“Sometimes it is really hard to put yourselves in the shoes of these people because it seems so distant but when I read the note it really made it sink in that this girl was not any different from me,” said Rebecca Alexander, a 21-year-old student, who saw the note of a 15-year-old Syrian refugee, hanging from a tree in London’s Regent’s Park.
– Then there is the series of short radio episodes produced by BBC Radio 4’s The World at One, following a Syrian family from the Jordan refugee camp where they had lived for two years to Greece, then across Europe to Germany. Reporter Manveen Rana documented the twists and turns of their journey in a series of short reports – showing the good and the bad, the hopes and the challenges. Her reports are honest, fascinating, moving, though provoking and surprising.
People are tired of refugee stories because stories of suffering are exhausting. Stories of empathy are empowering. As are those who show refugees not just as “victims”.
– For example, millions of people shared the image of Syrian refugee Alex Assali feeding homeless people on the streets of Berlin, but very few might have read his story in a newspaper.
When Assali, 38, woke up in his small Berlin flat one autumn morning two years ago, and checked his email, 1,000 messages waiting for him. The day before, a friend had uploaded a photograph to Facebook of Assali feeding homeless people on the streets of Berlin. The caption below read: “Acts of kindness: A Syrian refugee mans a food stand for the homeless, to ‘give something back to the German people’.” The image went viral – it was shared more than 3,000 times on Facebook and nearly three million times on Imgur. Al Jazeera produced this interactive story, giving Assali’s backstory, and that story got no trolls, according to Yasir Khan, senior editor of digital video at Al Jazeera English.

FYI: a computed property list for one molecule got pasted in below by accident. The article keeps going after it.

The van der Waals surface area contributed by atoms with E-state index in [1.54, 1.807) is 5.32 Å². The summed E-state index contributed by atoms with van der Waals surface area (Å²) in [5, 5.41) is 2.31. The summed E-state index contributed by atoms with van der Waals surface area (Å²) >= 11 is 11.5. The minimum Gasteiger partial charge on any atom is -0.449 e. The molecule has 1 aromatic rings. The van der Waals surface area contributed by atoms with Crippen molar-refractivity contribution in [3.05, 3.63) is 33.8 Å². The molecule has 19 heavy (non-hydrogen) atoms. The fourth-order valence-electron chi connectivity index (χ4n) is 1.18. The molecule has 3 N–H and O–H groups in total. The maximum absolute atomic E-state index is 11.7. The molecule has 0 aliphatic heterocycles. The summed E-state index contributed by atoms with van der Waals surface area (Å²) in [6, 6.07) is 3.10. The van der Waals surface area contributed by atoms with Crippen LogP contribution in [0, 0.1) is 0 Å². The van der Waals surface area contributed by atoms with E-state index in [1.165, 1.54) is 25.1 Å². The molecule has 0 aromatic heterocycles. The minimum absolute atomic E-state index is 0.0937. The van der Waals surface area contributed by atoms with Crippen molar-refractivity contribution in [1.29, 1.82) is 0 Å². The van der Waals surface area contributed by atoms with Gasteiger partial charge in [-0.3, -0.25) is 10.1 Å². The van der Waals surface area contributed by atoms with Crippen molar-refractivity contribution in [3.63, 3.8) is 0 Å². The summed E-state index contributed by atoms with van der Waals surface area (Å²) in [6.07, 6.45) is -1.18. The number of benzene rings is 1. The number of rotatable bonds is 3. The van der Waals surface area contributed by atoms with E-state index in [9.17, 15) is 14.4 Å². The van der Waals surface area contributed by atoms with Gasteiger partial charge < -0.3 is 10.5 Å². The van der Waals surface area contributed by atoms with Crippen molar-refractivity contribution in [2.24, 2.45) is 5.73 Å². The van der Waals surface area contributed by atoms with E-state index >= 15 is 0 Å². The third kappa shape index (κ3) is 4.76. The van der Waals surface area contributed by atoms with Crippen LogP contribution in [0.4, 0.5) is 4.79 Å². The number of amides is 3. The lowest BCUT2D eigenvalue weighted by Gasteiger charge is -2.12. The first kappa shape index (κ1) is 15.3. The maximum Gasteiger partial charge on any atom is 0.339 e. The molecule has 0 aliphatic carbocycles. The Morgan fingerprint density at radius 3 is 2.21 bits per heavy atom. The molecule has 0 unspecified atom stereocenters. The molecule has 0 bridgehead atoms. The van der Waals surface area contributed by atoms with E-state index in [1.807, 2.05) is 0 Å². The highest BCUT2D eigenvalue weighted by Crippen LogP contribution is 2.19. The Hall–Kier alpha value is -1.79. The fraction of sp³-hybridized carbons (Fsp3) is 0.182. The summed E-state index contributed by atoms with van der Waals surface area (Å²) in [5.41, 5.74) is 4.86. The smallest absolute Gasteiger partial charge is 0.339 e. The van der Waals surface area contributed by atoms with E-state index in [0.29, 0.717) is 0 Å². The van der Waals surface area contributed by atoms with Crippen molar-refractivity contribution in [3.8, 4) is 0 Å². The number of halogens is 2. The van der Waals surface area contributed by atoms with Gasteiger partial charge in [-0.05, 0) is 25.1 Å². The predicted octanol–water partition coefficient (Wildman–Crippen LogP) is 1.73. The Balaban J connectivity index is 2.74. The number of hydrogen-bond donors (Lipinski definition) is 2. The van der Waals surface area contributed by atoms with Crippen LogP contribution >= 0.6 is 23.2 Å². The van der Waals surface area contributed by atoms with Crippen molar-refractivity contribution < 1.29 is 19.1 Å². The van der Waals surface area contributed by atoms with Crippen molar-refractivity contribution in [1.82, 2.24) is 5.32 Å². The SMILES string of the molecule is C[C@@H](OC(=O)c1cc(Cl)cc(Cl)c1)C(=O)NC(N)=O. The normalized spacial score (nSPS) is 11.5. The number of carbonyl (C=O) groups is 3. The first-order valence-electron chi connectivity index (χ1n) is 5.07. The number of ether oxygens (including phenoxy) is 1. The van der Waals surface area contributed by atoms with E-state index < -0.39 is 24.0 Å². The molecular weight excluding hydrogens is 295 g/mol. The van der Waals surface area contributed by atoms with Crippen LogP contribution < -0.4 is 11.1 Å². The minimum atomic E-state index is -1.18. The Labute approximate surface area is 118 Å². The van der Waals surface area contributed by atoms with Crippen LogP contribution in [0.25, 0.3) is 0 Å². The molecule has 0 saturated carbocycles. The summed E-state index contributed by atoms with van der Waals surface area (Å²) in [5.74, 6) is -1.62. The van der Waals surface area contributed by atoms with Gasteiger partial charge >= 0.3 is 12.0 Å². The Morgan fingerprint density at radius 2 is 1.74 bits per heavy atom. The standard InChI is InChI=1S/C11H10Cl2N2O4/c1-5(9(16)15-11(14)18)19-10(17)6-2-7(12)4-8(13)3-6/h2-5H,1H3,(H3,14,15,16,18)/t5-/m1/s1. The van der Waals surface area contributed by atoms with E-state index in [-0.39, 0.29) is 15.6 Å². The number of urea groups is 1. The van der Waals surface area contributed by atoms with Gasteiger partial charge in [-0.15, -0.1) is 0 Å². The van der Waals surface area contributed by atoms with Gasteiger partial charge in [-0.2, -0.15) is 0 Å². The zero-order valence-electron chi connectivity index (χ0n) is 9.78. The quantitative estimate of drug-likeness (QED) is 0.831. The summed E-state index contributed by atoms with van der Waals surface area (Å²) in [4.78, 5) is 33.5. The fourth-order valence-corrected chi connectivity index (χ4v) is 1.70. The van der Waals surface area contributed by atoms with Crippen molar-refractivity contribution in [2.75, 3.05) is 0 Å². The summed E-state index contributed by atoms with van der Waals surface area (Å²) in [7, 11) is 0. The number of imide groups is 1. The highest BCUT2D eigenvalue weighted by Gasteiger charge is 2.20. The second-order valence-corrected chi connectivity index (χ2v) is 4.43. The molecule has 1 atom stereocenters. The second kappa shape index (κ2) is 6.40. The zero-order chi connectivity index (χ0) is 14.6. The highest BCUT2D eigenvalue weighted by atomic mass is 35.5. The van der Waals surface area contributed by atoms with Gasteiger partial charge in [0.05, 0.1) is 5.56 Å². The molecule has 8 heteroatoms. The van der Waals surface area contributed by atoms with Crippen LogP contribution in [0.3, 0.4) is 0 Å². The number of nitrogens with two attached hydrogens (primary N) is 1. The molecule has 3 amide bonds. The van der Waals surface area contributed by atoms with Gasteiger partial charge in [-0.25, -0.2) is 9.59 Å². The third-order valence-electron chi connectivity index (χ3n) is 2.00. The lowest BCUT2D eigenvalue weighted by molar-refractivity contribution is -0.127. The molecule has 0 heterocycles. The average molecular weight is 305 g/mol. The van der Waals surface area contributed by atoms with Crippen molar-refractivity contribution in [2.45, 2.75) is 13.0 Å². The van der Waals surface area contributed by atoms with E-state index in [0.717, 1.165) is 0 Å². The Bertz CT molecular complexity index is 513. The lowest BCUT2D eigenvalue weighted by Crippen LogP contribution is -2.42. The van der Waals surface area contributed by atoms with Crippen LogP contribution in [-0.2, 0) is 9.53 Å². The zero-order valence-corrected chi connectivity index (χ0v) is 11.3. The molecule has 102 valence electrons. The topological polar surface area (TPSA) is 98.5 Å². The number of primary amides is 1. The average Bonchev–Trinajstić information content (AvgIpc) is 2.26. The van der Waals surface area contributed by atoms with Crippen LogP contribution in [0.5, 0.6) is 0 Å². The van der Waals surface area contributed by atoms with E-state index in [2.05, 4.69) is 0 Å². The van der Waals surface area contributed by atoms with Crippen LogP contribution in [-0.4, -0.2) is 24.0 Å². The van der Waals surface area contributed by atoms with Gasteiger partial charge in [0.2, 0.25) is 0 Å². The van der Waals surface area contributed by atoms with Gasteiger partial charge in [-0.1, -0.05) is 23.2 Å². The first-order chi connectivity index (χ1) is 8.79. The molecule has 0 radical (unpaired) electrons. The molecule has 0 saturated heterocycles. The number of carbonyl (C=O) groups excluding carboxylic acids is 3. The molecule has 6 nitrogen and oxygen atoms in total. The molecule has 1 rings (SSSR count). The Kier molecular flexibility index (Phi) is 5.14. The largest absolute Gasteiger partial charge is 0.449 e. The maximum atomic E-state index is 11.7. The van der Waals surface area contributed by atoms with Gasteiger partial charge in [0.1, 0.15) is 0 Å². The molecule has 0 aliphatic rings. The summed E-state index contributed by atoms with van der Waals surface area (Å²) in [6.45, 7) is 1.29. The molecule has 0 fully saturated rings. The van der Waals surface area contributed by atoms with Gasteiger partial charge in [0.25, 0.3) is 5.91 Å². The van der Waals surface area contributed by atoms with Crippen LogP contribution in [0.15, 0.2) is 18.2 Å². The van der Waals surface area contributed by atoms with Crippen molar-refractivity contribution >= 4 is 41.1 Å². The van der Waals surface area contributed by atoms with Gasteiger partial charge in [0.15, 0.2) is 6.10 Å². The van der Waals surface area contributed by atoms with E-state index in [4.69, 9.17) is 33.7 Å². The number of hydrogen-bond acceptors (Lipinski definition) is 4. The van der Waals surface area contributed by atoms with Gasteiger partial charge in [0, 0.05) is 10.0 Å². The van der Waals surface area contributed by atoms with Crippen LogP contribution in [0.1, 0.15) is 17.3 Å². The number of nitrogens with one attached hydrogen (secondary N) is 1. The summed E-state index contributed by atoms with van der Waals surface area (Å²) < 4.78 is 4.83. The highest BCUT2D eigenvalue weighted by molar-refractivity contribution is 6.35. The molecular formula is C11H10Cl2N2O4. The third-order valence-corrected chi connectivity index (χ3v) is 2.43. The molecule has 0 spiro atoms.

– Then there was the “I am a refugee” campaign, launched last summer to celebrate the contribution refugees have made, and continue to make, to life in the UK. Plaques, inspired by the English Heritage blue plaques, were placed on buildings across the UK, where selected refugees have worked or studied. The idea was to show the diversity of the refugee population and the experiences they have had, as well as the creativity, skills and knowledge that they bring to the UK.
Stories on refugees should try to portray a range of backgrounds and experiences, even contradictory, to help the audience get a fuller picture. And it’s a good idea to let refugees tell their own stories.
For this year’s Refugee Week 2017, the Higgins Bedford Art Gallery and Museum launched ‘Voices – Different Pasts, Shared Future’, an exhibition featuring oral histories from refugees, asylum seekers and other migrants from Syria, Iraq, Rwanda and Palestine. Some of the stories are from women who are detained at Yarl’s Wood Immigration Removal Centre. The exhibition also includes a wonderful tapestry of objects which people have brought from their countries of origin. The objects are printed, then partly stitched by volunteers from the community and women from Yarl’s Wood. “These Voices transform personal memories into collective memories impossible to ignore,” says Josepa Munoz, the artist behind the project.
There are too many interesting and innovative projects and ways to report on the refugee story to feature here, but please add any other examples in the comments!
About the author
Veronique is an award-winning journalist writing about social issues, development, the environment and human rights for leading publications in the UK and internationally, including the Guardian, Economist, Newsweek, Telegraph, Times and Positive News. Check out her blog here.